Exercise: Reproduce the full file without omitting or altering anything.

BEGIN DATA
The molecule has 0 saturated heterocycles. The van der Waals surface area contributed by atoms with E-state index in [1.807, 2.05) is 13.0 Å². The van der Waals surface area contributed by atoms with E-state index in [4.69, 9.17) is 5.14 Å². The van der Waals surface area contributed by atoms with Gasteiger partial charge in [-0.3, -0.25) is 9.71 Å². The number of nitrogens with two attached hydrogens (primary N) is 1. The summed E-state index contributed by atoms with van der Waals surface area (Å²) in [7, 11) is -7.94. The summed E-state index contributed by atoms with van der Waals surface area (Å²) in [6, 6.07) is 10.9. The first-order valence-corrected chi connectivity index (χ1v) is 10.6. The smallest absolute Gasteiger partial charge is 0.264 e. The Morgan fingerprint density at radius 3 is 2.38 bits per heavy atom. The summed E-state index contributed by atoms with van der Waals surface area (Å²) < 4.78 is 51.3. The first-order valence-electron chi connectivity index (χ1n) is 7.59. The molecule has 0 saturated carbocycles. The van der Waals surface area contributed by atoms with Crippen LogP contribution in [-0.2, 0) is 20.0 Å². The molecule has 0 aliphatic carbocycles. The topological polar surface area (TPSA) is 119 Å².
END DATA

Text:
The molecule has 0 saturated heterocycles. The van der Waals surface area contributed by atoms with E-state index in [1.807, 2.05) is 13.0 Å². The van der Waals surface area contributed by atoms with E-state index in [4.69, 9.17) is 5.14 Å². The van der Waals surface area contributed by atoms with Gasteiger partial charge in [-0.3, -0.25) is 9.71 Å². The number of nitrogens with two attached hydrogens (primary N) is 1. The summed E-state index contributed by atoms with van der Waals surface area (Å²) in [7, 11) is -7.94. The summed E-state index contributed by atoms with van der Waals surface area (Å²) in [6, 6.07) is 10.9. The first-order valence-corrected chi connectivity index (χ1v) is 10.6. The smallest absolute Gasteiger partial charge is 0.264 e. The Morgan fingerprint density at radius 3 is 2.38 bits per heavy atom. The summed E-state index contributed by atoms with van der Waals surface area (Å²) < 4.78 is 51.3. The first-order valence-electron chi connectivity index (χ1n) is 7.59. The molecule has 0 saturated carbocycles. The van der Waals surface area contributed by atoms with Crippen LogP contribution in [-0.2, 0) is 20.0 Å². The molecule has 0 aliphatic carbocycles. The topological polar surface area (TPSA) is 119 Å².